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The Courtier of Versailles

The Courtier of Versailles

Book excerpt

Chapter One

“Are you ready, mon cher?” Uncle Jules asked, voice obscured by his protective headgear.

Jeanne nodded; her own helmet—nothing more than a tin plate with peepholes—wobbling precariously.

Jules raised his sword before his face, aiming it straight up like a finger pointing to the heavens, and bowed slightly but respectfully to his niece, the graceful move revealing a glimpse of the swordsman's prowess.

Jeanne mirrored her uncle's salute and waited, willing her lungs to do their job, to breathe deeply in and out, storing air for what was to come.

En garde!” Jules barked.

Jeanne dropped into a crouch, half-extending her sword arm, protecting the waist with the elbow and the chest with the wrist. Her left arm hung high in the air behind her head, the forearm gracefully bent and the wrist curled, a counter-weight.

Quadricep muscles twitching with strain as they bore the brunt of her weight, biceps and triceps burning with rage at the repetition of the position for the tenth time that morning.

Her own breathing echoed back to her as it bounced against the crudely constructed helmet; the scent of the peach she'd eaten that morning still clinging to each vapor.

Jules moved. Left foot over right. Jeanne mirrored his pattern.

“Come at me, girl. Come and get me,” Jules bellowed at her, teasing her with the tip of his fine rapier.

Jeanne moved, a sequence of aggressive footwork.

Bon, bon, good, good,” her uncle encouraged. “Now…advance!”

Lifting the toes of her front foot, she curled it up to slip both feet forward.


Same move again.

“Advance, advance!”

Again. Twice. First step, a quick one.

Bon. Now…get ready.”

Sweat dripped down her forehead, burned as it rolled into her eyes. She dare not spare a second to wipe it away. More trickled down her spine, annoying her blood-engorged skin. She dare not take a moment to blot it.

Her forearm burned red hot, muscles controlling her grip on the pommel refusing to give way.

Another parry, another thrust. She moved two steps closer.

The clangs of sword meeting sword echoed as the thin rapiers came together time and time again, reverberating in the hollow, stone chamber. Jeanne panted now.

The old empty chamber in the basement of the grand chateau of Versailles became a void in time and place, their bodies and grunts of exertion all that existed.

Jeanne listened, as vital to swordsmanship as their grip on the pommel. She listened and waited, parrying to keep her uncle moving. There it came. Just the right sshing that spoke a good slash…a grunt from her uncle. She had him on the defense. If he grunted more than she it was a good day; today could be such a day.

A feint, a parry…she pressed him almost to the wall.

Today, she thought. Maybe today shall be the day of my victory…for I am a Musketeer.

The smallest grin tickled the corner of her mouth. Parry, thrust, lun—

The chapel bells gonged; their vibration rose through the soles of their thin, flexible shoes.

The combatants froze.

“Is that—,” Jeanne began.

“The chapel calls!” her uncle cried, pulling off his headgear, his white mantle of hair falling upon his shoulders.

“I am lost!” Jeanne threw off her helmet, chocolate brown hair spilling out as gear hit stone with a thud.

Jeanne tossed her sword to Jules who caught it deftly by its grip.

“Our secret, mon uncle?”

Her uncle tossed his niece a tart glance. “You need ask?”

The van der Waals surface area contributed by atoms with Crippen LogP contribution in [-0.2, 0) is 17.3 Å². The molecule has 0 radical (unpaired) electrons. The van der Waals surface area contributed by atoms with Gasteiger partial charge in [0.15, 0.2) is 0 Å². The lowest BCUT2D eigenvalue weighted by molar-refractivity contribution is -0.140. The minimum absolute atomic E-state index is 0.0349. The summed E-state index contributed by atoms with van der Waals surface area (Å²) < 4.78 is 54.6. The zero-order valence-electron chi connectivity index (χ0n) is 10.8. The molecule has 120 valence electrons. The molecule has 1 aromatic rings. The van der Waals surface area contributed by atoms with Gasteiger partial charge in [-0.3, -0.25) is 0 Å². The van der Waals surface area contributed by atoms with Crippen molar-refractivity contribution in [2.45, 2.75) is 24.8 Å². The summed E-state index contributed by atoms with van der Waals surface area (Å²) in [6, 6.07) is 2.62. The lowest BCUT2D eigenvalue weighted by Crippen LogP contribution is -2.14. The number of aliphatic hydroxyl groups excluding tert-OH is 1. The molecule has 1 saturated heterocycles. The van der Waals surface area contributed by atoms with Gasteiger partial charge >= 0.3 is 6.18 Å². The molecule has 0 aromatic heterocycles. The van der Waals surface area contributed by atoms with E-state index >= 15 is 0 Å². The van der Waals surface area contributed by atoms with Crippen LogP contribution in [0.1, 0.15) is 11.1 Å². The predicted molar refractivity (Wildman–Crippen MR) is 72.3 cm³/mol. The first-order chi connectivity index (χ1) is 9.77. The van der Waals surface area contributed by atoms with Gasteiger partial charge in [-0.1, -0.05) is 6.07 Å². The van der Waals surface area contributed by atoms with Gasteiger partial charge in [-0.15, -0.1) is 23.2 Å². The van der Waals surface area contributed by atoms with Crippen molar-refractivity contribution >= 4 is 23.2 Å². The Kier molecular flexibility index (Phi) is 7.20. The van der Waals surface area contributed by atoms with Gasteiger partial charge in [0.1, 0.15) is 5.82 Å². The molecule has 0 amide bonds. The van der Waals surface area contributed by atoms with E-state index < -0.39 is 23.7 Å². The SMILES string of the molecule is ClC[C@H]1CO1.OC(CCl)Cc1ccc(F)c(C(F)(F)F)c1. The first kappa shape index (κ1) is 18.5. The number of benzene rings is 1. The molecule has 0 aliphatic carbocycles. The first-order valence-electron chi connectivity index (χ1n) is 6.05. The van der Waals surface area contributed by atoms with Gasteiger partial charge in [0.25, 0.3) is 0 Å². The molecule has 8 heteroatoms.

With a small grin and a slight shake of the head, Jeanne bolted for the door.

“Tomorrow, dear man, oui?”

“Of course, ma petite.” Jules shooed her with a wave and a fond smile at her quickly retreating back.

Down the hall and around two corners, up one flight of stairs and down three hallways, to the closest latrine Jeanne ran. From the basement of the main building—the small one that had been Louis XIII's hunting lodge—to the back side of the south wing—just one of the many expansions made by his son—she flew. She loosened the small ribbons and strings holding her costume together as she ran, impelled by long strides of well-trained legs.

Jeanne Yvette Mas du Bois thanked the good Lord she'd spent much of her childhood in the labyrinth of a castle; she knew every winding inch of it. Yet she cursed it as she ran. It was 1682, for goodness sake. Two decades of improvements and still very few privies and most on one side of the massive palace.

In the abandoned corridor, she reached the water closet, her water closet. She slammed the door behind her and instantly felt trapped; no more than a box in the wall containing a wooden bench with a crudely covered hole from which emanated the foulest of odors, her chest heaved as she gasped for breath depleted by the long and convoluted trek. She breathed only through her mouth.

Dropping to her knees, she pulled up two boards from the crude wood flooring, retrieving the bundle of clothing sequestered beneath. Sloughing off the old knickers, shirt, and bucket-top boots that once belonged to her brother, she bundled and tied them, stashing them where the other clothes had been, the appropriate if rumpled morning gown.

“Millions of louis he spends on Aubusson and Gobelin tapestries,” Jeanne mumbled as she began to dress herself, “but hardly enough privies for half the people living here. A glorious sink hole, indeed.”

Uncounted were the drunken nobles or lost visiting diplomats urinating, defecating, or vomiting in any private corner of the mazelike corridors, staircases, or window embrasures, their struggle to reach a privy or chaise percée in time proving fruitless.

The drunks were the worst, their inebriated state dissipating any inhibitions for public elimination. They behaved quite raucously about the whole endeavor. Their obnoxious laughter disgusted Jeanne as did their hygiene habits.